I expect he will pull back from some of his more extreme statements and positions on a host of issues because he is a pragmatist first and not an ideologue.  This is why he is not a Republican in the traditional sense and often wanders off into Liberal La La Land on social issues, just as I often find myself.

I have no doubt he is serious about rebuilding our military, making the V.A an organization that truly serves deserving veterans, intends to improve education for all, wants very much to see the economy improve and taxes and health care become more common sense driven because this will encourage the free market and capitalists to invest in America and open employment opportunities for those shut out by Obama's economic lunacy.

In the matter of foreign policy, I believe Trump will be practical, use common sense but when he digs his heels in he will implement unlike Obama who was a patsy/pansy.

I think his relationship with Putin will be better than GW's or Obama's but he is not blinded by the man.  He has every right to distrust the politicization of our intelligence agencies and other branches of government because they have been. Obama wrecked the Justice Department, EPA, The IRS and State Department and the various agencies that dealt with immigration, among others.

Trump's problem is his rashness, his off the cuff pronouncements and the need to retract because he is not the most informed man to occupy  the office but he is smart enough to learn  from his bruises.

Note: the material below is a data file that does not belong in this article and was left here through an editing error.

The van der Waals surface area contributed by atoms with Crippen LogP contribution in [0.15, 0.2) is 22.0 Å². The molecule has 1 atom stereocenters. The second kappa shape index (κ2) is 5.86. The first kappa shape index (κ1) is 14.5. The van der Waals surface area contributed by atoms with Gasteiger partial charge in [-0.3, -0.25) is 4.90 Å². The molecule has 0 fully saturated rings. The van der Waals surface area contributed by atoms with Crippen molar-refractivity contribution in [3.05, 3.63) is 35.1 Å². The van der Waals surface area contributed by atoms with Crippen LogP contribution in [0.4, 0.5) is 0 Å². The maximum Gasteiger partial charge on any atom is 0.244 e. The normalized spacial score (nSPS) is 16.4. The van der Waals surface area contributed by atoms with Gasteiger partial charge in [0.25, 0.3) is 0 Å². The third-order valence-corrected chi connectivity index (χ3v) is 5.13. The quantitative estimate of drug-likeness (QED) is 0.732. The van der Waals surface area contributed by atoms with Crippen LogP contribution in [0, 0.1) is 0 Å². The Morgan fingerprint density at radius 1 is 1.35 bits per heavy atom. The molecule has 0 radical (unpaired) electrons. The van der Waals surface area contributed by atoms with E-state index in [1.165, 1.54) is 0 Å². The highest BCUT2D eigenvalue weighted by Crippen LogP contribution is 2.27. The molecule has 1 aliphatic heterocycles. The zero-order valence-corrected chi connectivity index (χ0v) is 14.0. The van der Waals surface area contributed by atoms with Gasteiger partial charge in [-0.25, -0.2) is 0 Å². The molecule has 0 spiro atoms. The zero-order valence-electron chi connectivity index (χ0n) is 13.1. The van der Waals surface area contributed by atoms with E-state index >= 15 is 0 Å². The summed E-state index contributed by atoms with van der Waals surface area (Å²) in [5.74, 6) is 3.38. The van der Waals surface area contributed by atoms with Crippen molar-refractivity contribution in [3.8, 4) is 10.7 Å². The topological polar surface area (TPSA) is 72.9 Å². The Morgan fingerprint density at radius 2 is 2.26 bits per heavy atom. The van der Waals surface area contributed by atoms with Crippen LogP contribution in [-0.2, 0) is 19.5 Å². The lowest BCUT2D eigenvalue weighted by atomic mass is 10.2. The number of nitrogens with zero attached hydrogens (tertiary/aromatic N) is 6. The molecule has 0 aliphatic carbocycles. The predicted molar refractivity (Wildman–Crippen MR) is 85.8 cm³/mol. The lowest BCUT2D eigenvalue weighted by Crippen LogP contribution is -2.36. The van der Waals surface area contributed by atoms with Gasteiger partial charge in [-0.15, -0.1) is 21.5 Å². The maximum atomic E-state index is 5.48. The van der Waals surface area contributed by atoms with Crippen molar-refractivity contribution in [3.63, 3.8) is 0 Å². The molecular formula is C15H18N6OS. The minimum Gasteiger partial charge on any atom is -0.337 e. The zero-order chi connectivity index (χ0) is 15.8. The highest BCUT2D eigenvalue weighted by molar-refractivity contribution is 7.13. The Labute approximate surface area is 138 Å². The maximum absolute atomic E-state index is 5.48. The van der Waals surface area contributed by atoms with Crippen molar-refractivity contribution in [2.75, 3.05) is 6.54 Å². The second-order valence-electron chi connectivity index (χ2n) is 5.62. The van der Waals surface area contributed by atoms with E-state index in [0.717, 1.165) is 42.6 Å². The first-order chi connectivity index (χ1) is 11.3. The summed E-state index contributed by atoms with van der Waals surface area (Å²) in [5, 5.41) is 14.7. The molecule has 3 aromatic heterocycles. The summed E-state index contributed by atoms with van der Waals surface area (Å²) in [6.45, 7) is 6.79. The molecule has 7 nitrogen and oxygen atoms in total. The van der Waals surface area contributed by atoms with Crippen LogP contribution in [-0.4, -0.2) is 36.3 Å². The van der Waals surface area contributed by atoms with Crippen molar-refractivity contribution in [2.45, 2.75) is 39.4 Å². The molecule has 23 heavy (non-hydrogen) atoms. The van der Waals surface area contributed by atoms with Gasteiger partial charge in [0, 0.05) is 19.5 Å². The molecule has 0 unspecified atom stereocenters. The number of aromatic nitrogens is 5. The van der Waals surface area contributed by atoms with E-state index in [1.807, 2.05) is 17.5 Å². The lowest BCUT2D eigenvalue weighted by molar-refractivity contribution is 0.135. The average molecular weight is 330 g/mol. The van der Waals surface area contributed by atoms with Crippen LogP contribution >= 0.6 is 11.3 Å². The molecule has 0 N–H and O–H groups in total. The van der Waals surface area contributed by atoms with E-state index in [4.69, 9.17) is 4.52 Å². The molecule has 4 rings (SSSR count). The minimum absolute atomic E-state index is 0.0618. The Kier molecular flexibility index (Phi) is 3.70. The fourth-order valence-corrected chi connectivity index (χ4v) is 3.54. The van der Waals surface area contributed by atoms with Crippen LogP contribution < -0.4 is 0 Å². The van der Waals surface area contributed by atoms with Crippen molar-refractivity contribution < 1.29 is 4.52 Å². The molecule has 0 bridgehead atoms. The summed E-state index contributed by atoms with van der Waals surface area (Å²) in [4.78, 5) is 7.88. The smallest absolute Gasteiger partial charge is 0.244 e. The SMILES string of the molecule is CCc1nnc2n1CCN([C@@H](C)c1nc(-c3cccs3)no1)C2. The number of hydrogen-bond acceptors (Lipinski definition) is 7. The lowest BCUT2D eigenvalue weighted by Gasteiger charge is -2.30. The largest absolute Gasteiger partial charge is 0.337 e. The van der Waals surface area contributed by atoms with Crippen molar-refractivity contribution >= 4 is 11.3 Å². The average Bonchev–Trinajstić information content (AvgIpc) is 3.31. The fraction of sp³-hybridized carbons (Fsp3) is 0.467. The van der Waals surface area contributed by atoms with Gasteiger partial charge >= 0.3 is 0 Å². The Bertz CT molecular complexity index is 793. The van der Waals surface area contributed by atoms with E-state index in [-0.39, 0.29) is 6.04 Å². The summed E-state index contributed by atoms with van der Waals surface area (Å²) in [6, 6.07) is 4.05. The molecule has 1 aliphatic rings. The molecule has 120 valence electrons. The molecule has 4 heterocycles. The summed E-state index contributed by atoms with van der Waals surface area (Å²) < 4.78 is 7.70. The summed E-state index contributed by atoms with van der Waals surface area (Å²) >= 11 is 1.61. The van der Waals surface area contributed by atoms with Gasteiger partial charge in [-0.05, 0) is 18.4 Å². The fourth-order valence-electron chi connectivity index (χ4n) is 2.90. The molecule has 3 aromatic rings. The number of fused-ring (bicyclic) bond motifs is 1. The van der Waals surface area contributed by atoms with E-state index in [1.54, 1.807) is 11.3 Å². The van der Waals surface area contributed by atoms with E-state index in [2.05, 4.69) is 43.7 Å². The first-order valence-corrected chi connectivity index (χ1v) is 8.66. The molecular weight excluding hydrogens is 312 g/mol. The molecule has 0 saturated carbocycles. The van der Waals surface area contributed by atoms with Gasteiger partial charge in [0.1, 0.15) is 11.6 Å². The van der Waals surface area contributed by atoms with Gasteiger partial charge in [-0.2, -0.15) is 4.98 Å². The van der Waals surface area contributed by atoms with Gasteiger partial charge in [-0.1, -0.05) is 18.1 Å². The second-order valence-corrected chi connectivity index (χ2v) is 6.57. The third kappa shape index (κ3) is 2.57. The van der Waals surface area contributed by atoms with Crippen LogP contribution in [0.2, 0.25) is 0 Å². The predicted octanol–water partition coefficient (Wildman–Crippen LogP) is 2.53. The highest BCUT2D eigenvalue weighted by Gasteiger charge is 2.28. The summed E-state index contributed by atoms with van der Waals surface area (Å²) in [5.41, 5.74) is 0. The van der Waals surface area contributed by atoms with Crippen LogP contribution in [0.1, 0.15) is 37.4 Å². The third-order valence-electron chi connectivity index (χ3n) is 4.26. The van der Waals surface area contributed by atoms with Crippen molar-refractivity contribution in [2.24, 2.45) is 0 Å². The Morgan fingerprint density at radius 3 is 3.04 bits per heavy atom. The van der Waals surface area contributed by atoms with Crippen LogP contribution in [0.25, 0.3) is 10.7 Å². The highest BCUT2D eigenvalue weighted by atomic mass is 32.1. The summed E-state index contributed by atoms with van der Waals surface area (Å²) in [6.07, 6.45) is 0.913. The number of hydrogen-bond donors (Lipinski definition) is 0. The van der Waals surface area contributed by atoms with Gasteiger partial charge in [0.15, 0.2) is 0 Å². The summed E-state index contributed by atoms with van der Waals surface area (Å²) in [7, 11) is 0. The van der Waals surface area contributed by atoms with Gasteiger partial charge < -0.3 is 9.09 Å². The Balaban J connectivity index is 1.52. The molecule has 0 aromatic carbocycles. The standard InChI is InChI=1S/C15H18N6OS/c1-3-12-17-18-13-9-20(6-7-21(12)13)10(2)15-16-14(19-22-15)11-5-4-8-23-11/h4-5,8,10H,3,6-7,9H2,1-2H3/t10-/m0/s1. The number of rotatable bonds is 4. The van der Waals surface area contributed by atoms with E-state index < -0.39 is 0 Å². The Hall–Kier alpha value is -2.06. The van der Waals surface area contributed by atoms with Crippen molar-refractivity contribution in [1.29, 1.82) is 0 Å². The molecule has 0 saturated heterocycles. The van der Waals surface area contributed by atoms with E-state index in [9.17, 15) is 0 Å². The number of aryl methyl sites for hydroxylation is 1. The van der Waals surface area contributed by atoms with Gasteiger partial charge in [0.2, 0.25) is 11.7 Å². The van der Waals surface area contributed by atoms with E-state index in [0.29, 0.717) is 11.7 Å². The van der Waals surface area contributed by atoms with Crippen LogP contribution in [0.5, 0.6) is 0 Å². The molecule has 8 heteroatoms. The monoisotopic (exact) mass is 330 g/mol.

My greatest concern is not so much Trump but  the opposition from  Schumer and Pelosi and external threats by those who also mean us harm. Schumer and Pelosi are captives of far left ideology and Obama's pressure to protect his legacy and this is poison that Trump will have to endure and learn to handle if he is to accomplish his "bucket list."

He will also have the mass media shooting at him at every turn but he has proven he knows how to handle them, more or less, However, their constancy and mis-reporting can get under his skin and cause him to respond in ways that will make for more negative news.

I remain upbeat for the first time in 8 or more years.  I hope events will reinforce my optimism because that is not my general attitude.
My computer geek set me up on Mail Chimp because those asking to be placed on my memo list grew too large for Google to handle and I was constantly having my computer shut down .

Mail Chimp  is a privately held start up in Atlanta and sends me feed back as to:
a) who reads my memos
b) what country they are from
c) various other impressive read outs.
One of which compares my category, which is politics, with other comparable web sites.

My average readership, which changes with every memo, is :

  • My List average (Politics) 30.0%
  • The Industry average (Politics)19.7%

Thus, it would appear, statistically speaking, my readership is some 10 points higher, or viewed another way, 50% greater  than comparable political webs. Thank you to my loyal readership. 

1)Lyft eyes profitability as it triples its yearly ridership numbers

Ride-hailing service Lyft Inc. said this week that it is on a path to profitability and had more than doubled its quarterly ridership from the year prior, as it trims incentives and tripled its total rides in 2016.
“We will significantly take down our [cash] burn rate in 2017,” John Zimmer, the president and co-founder of Lyft, told the Wall Street Journal in an interview. Zimmer added that Lyft is ending many incentives for drivers, including payments for working during peak times or for using the company's navigational app.